Presentation Title

Human Mitochondrial Proteome Differences at the Tissue Level

Advisor Information

Dhundy Bastola

Location

UNO Criss Library, Room 232

Presentation Type

Oral Presentation

Start Date

7-3-2014 11:45 AM

End Date

7-3-2014 12:00 PM

Abstract

Mitochondria are organelles in all human cells which provide energy for cellular activities. They are known as the powerhouse of the cell. Dysfunction in mitochondria is linked to neurodegenerative diseases such as Alzheimer’s. We do not have perfect knowledge of the workings of mitochondria. The most respected resource of human protein knowledge lists approximately one thousand proteins as being human mitochondrial proteins. The best estimates of the actual number of proteins in human mitochondria are approximately twelve hundred to fifteen hundred. Thus there is a significant gap in knowledge of the proteins. There is evidence that even with the known human mitochondrial proteins, that there is variance at the tissue level. An experiment was conducted in 2003 examining the protein content in twelve healthy human tissues, and publically available results. These results were examined with specific filtering for mitochondrial proteins in the tissues. Preliminary results show that approximately six hundred mitochondrial proteins were found in all tissues. However, another four hundred proteins were found in only subsets of the twelve tissues, and some proteins were found only in specific tissues. Research is being conducted to characterize these tissue-specific differences, and to relate them to the function of the tissues that they are found in. A metabolic pathway analysis of the proteins is also in progress.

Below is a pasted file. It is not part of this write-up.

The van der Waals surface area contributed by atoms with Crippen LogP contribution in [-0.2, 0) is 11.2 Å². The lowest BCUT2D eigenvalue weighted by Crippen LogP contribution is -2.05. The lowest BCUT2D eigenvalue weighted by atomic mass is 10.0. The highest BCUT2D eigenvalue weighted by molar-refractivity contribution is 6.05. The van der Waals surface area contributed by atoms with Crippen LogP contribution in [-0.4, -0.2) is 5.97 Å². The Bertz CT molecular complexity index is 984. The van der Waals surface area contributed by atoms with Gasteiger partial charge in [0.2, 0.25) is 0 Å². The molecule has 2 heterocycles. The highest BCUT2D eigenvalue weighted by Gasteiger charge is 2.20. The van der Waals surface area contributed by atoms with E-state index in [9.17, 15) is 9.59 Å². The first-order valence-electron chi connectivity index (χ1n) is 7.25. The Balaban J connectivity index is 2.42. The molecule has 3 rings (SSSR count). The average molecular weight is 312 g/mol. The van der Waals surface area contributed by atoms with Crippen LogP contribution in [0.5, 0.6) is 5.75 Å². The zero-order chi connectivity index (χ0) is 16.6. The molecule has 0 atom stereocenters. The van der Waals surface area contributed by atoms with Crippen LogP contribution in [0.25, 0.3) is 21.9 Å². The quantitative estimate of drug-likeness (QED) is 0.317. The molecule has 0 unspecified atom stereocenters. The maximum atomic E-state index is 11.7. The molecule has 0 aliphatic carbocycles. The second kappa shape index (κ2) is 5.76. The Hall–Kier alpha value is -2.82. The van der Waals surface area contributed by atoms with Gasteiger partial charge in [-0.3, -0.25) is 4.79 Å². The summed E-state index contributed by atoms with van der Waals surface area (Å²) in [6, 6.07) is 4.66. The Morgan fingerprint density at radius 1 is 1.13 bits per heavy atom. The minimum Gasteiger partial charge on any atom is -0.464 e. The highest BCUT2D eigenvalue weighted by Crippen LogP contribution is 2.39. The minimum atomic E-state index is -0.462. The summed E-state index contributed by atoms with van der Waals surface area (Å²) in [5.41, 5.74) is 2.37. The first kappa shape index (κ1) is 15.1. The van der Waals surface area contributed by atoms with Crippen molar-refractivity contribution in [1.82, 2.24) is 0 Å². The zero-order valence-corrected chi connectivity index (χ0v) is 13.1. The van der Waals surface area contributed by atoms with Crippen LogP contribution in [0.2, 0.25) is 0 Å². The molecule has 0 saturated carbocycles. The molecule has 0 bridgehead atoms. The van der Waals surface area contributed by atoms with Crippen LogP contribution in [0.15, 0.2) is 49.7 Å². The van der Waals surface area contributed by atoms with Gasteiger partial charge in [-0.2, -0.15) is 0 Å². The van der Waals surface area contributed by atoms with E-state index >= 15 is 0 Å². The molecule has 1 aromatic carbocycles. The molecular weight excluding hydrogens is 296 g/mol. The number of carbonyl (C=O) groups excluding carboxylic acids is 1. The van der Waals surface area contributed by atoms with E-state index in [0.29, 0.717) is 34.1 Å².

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Mar 7th, 11:45 AM Mar 7th, 12:00 PM

Human Mitochondrial Proteome Differences at the Tissue Level

UNO Criss Library, Room 232

Mitochondria are organelles in all human cells which provide energy for cellular activities. They are known as the powerhouse of the cell. Dysfunction in mitochondria is linked to neurodegenerative diseases such as Alzheimer’s. We do not have perfect knowledge of the workings of mitochondria. The most respected resource of human protein knowledge lists approximately one thousand proteins as being human mitochondrial proteins. The best estimates of the actual number of proteins in human mitochondria are approximately twelve hundred to fifteen hundred. Thus there is a significant gap in knowledge of the proteins. There is evidence that even with the known human mitochondrial proteins, that there is variance at the tissue level. An experiment was conducted in 2003 examining the protein content in twelve healthy human tissues, and publically available results. These results were examined with specific filtering for mitochondrial proteins in the tissues. Preliminary results show that approximately six hundred mitochondrial proteins were found in all tissues. However, another four hundred proteins were found in only subsets of the twelve tissues, and some proteins were found only in specific tissues. Research is being conducted to characterize these tissue-specific differences, and to relate them to the function of the tissues that they are found in. A metabolic pathway analysis of the proteins is also in progress.